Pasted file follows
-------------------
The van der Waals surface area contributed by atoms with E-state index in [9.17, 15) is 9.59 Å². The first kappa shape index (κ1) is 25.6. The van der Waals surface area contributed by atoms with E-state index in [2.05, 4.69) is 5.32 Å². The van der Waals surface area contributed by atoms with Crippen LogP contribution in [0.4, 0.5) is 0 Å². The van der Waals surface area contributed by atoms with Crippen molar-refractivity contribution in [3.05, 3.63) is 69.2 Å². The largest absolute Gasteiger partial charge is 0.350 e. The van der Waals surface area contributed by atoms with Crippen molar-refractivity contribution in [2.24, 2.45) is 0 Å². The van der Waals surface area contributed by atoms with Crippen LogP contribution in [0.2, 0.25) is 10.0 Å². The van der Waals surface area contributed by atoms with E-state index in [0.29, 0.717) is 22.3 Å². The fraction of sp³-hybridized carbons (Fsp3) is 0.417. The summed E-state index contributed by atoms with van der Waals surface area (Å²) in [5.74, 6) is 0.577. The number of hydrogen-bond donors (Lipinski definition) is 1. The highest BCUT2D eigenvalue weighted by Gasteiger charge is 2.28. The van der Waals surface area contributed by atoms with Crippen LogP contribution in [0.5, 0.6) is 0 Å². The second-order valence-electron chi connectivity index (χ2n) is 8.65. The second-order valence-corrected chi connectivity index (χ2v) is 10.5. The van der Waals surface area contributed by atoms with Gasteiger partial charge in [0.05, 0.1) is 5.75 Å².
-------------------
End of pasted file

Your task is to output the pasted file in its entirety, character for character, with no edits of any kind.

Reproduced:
The van der Waals surface area contributed by atoms with E-state index in [9.17, 15) is 9.59 Å². The first kappa shape index (κ1) is 25.6. The van der Waals surface area contributed by atoms with E-state index in [2.05, 4.69) is 5.32 Å². The van der Waals surface area contributed by atoms with Crippen LogP contribution in [0.4, 0.5) is 0 Å². The van der Waals surface area contributed by atoms with Crippen molar-refractivity contribution in [3.05, 3.63) is 69.2 Å². The largest absolute Gasteiger partial charge is 0.350 e. The van der Waals surface area contributed by atoms with Crippen molar-refractivity contribution in [2.24, 2.45) is 0 Å². The van der Waals surface area contributed by atoms with Crippen LogP contribution in [0.2, 0.25) is 10.0 Å². The van der Waals surface area contributed by atoms with E-state index in [0.29, 0.717) is 22.3 Å². The fraction of sp³-hybridized carbons (Fsp3) is 0.417. The summed E-state index contributed by atoms with van der Waals surface area (Å²) in [5.74, 6) is 0.577. The number of hydrogen-bond donors (Lipinski definition) is 1. The highest BCUT2D eigenvalue weighted by Gasteiger charge is 2.28. The van der Waals surface area contributed by atoms with Crippen LogP contribution in [0.5, 0.6) is 0 Å². The second-order valence-electron chi connectivity index (χ2n) is 8.65. The second-order valence-corrected chi connectivity index (χ2v) is 10.5. The van der Waals surface area contributed by atoms with Gasteiger partial charge in [0.05, 0.1) is 5.75 Å².